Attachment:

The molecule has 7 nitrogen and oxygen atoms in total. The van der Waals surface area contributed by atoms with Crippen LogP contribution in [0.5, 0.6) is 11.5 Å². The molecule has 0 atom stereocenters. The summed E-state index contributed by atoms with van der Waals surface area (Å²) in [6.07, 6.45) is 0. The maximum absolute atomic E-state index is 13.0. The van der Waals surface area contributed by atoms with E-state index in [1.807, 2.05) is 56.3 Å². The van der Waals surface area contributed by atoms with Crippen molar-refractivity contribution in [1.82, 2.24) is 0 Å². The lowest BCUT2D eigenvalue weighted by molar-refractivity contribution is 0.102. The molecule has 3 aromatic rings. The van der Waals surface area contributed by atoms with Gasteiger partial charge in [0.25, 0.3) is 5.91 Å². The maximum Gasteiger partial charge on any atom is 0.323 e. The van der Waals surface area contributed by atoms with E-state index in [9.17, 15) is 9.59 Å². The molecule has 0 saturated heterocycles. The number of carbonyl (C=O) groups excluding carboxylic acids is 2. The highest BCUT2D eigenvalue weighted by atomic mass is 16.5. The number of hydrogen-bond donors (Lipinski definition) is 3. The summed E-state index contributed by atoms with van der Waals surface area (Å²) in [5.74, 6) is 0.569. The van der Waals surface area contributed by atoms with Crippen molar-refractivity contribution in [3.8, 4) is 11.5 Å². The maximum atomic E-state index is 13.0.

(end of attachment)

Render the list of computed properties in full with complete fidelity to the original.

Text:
The molecule has 7 nitrogen and oxygen atoms in total. The van der Waals surface area contributed by atoms with Crippen LogP contribution in [0.5, 0.6) is 11.5 Å². The molecule has 0 atom stereocenters. The summed E-state index contributed by atoms with van der Waals surface area (Å²) in [6.07, 6.45) is 0. The maximum absolute atomic E-state index is 13.0. The van der Waals surface area contributed by atoms with E-state index in [1.807, 2.05) is 56.3 Å². The van der Waals surface area contributed by atoms with Crippen molar-refractivity contribution in [1.82, 2.24) is 0 Å². The lowest BCUT2D eigenvalue weighted by molar-refractivity contribution is 0.102. The molecule has 3 aromatic rings. The van der Waals surface area contributed by atoms with Gasteiger partial charge in [0.25, 0.3) is 5.91 Å². The maximum Gasteiger partial charge on any atom is 0.323 e. The van der Waals surface area contributed by atoms with E-state index in [9.17, 15) is 9.59 Å². The molecule has 0 saturated heterocycles. The number of carbonyl (C=O) groups excluding carboxylic acids is 2. The highest BCUT2D eigenvalue weighted by atomic mass is 16.5. The number of hydrogen-bond donors (Lipinski definition) is 3. The summed E-state index contributed by atoms with van der Waals surface area (Å²) in [5.74, 6) is 0.569. The van der Waals surface area contributed by atoms with Crippen molar-refractivity contribution in [3.8, 4) is 11.5 Å². The maximum atomic E-state index is 13.0.